Time to rethink your comic prejudice

The other day at the playground, a mother of a toddler made a passing remark that there was no way, whatsoever, that she would let her daughter wear a Spiderman t-shirt. “Superheroes,” she said, “are not for girls”.  I found myself ashamedly looking at my toddling two year old bounding up the slide in her favourite outfit (hand picked herself!), a well-worn
Halloween costume, which was, of course, Spiderman. Then I glanced at her shoes, again, Spiderman. To add insult to injury, I was wearing and X-Men shirt under my winter coat.Spiderman_Image

I spend a lot of time reading and advocating comics to everyone and for everyone, so it was hard for me to hear her point of view.There is a perception that comics are “sub-literature” or “comedy” or “for semiskilled readers” only. I vehemently oppose this because I am very well versed in Shakespeare, Keats, Whitman, and Tennyson, but also in Waid, Bendis, Lemire, and Loeb. This week’s readings remind us that this perception of comics is not new, that adults have been trying to censor (and still do!!) the availability and content within these graphic novel books because the very word “graphic” denotes something dirty or violent. Slapping a Comics Authority logo on the corner of books in the 1950’s began a censorship of freedom to read by putting the axe to horror comics and crime comics (the biggest sellers of the time), violence, sex, and social critiques for fear of delinquency and bad behavior among youth. (I can’t help but wonder how what logo they would stick on Stoker’s Dracula, or Conan-Doyle’s, Sherlock Holmes.) I was most struck to find out that it was a panel made up of the majority of women deciding what is or is not appropriate. I suppose because librarianship was mostly a woman’s role then, and in the cult of true womanhood where values of the virtuous are concerned who better to show the way than the well-intentioned woman? It struck me, however, because I think there is still a (mis)perception of comics now that says comics are not the way to critical and calculated thought, and women still have a role to play in this.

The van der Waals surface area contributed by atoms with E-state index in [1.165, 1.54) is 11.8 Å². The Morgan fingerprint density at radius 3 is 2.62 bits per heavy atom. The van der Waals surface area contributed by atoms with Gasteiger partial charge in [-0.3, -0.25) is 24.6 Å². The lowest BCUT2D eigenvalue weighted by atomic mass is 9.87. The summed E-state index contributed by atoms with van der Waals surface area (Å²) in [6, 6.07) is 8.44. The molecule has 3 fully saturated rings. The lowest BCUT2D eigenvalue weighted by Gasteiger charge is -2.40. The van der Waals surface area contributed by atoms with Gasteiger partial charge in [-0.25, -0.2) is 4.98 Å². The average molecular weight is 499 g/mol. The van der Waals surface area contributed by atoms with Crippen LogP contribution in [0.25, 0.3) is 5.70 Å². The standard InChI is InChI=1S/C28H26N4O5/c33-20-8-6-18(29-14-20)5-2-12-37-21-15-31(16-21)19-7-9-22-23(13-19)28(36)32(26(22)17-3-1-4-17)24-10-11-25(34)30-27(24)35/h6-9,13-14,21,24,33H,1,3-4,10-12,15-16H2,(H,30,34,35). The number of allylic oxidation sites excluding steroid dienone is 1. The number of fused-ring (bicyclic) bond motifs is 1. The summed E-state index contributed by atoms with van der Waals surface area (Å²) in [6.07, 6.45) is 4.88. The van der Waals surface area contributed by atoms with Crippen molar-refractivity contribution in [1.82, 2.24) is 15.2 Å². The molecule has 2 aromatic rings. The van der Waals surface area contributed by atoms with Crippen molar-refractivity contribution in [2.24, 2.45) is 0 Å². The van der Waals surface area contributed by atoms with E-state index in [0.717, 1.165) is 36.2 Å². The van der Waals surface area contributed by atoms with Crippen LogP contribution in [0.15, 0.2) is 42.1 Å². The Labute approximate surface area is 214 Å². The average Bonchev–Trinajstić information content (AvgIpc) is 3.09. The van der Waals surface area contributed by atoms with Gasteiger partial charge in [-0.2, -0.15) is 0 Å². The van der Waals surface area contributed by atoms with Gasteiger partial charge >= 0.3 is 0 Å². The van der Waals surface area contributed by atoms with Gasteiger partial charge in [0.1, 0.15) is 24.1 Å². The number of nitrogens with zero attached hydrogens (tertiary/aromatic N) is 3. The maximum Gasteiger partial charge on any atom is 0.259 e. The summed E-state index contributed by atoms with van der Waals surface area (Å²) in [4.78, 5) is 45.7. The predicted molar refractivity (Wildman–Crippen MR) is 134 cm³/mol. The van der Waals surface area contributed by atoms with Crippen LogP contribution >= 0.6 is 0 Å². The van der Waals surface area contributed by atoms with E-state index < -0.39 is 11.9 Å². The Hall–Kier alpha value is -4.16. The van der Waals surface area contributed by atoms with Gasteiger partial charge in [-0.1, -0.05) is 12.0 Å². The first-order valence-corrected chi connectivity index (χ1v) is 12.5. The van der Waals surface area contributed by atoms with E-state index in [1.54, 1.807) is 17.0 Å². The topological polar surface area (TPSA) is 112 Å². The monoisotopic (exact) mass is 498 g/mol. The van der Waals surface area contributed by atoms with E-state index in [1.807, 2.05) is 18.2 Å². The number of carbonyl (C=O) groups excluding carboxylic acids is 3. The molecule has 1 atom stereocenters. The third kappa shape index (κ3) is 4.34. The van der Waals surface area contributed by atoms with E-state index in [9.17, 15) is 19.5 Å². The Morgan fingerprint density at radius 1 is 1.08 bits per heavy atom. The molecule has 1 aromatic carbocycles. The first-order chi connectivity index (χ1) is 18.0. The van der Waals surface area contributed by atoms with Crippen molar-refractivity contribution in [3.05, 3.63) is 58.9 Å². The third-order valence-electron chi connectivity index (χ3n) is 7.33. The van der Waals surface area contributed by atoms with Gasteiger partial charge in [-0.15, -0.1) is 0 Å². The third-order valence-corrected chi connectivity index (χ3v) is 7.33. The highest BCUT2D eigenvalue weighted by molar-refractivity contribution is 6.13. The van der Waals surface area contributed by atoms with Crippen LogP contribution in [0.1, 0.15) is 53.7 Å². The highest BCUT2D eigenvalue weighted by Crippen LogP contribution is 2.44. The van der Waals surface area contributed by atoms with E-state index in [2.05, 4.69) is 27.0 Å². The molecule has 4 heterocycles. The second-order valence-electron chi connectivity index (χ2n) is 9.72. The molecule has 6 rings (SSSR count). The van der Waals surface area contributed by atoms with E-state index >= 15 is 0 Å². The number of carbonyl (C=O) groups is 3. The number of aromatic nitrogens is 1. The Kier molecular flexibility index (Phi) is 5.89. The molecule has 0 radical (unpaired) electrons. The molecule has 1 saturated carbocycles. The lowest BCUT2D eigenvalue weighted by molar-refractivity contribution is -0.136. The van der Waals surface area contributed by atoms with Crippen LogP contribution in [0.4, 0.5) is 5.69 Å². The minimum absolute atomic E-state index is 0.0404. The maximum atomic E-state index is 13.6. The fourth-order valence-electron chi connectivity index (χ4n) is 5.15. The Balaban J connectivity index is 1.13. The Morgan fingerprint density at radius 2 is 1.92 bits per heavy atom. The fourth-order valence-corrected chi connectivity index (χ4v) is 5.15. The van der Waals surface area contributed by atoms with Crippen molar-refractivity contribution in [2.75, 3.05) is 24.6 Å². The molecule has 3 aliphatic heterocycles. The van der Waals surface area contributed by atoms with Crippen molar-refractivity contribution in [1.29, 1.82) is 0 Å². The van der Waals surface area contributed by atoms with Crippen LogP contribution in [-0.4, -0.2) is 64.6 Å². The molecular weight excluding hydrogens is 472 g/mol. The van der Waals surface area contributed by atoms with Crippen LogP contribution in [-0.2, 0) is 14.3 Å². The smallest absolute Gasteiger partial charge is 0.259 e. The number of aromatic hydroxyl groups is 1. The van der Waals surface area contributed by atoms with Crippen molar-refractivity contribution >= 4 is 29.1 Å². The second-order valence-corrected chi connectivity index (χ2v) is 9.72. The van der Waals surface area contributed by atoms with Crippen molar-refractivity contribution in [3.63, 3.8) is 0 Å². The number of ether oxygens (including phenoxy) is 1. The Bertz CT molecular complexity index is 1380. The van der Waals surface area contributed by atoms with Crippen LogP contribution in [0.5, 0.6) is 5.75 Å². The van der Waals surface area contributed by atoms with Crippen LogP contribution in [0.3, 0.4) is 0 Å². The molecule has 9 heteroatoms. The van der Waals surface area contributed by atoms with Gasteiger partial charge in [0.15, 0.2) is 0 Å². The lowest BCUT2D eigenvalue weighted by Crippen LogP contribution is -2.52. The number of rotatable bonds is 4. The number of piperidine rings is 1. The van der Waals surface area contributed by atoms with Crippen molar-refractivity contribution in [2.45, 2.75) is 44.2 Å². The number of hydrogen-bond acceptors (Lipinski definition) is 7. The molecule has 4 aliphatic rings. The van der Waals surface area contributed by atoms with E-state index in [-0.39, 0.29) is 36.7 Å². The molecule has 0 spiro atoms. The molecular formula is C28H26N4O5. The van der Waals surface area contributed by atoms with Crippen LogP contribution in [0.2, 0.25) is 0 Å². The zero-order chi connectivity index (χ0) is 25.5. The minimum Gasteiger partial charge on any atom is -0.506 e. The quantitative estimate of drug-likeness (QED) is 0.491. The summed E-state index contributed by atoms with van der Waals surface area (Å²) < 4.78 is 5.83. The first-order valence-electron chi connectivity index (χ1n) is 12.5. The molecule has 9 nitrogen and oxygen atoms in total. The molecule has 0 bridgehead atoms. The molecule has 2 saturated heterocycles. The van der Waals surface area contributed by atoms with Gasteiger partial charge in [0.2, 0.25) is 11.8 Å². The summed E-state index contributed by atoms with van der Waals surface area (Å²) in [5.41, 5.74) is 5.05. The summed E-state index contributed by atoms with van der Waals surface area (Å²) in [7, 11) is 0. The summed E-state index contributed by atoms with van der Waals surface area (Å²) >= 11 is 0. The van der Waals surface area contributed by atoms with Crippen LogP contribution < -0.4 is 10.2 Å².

The mainstream readership of comics (superheroes, in particular) is 90% male. I suppose I sit comfortably in the 10% as I know, without a doubt I am an Active Comics Enthusiast. Woman, on the other hand, make up for their lack of superhero reading by being the 40% readership of graphic novels of other genres. I guess I sit comfortably here, too. But 10% and 40% is low, to me. I know so many female fans. So many female con attendees that I am shocked this number remains this low. And after reading books like, Chicks Dig Comics, Ms Marvel, or Faith, I can’t help but wonder how quickly these percentages are changing.

Comics are great. They have been tackling social constructs and paying homage to ancient myths and stories since they began (Superman is not an original story, he is Hercules all the way!). There is more to a comic than most people realize, and just because there is a visual, a graphic component, to a narrative does not discount its effectiveness nor its power. I mean, come on, Maus won a Pulitzer Prize! As soon as we get rid of the misconception that comics are not real literature the sooner people can stop being ashamed of what they read, and the sooner my daughter and I can wear our super t-shirts without fear of ridicule!I am all for that!

 

By Leigha Chiasson-Locke

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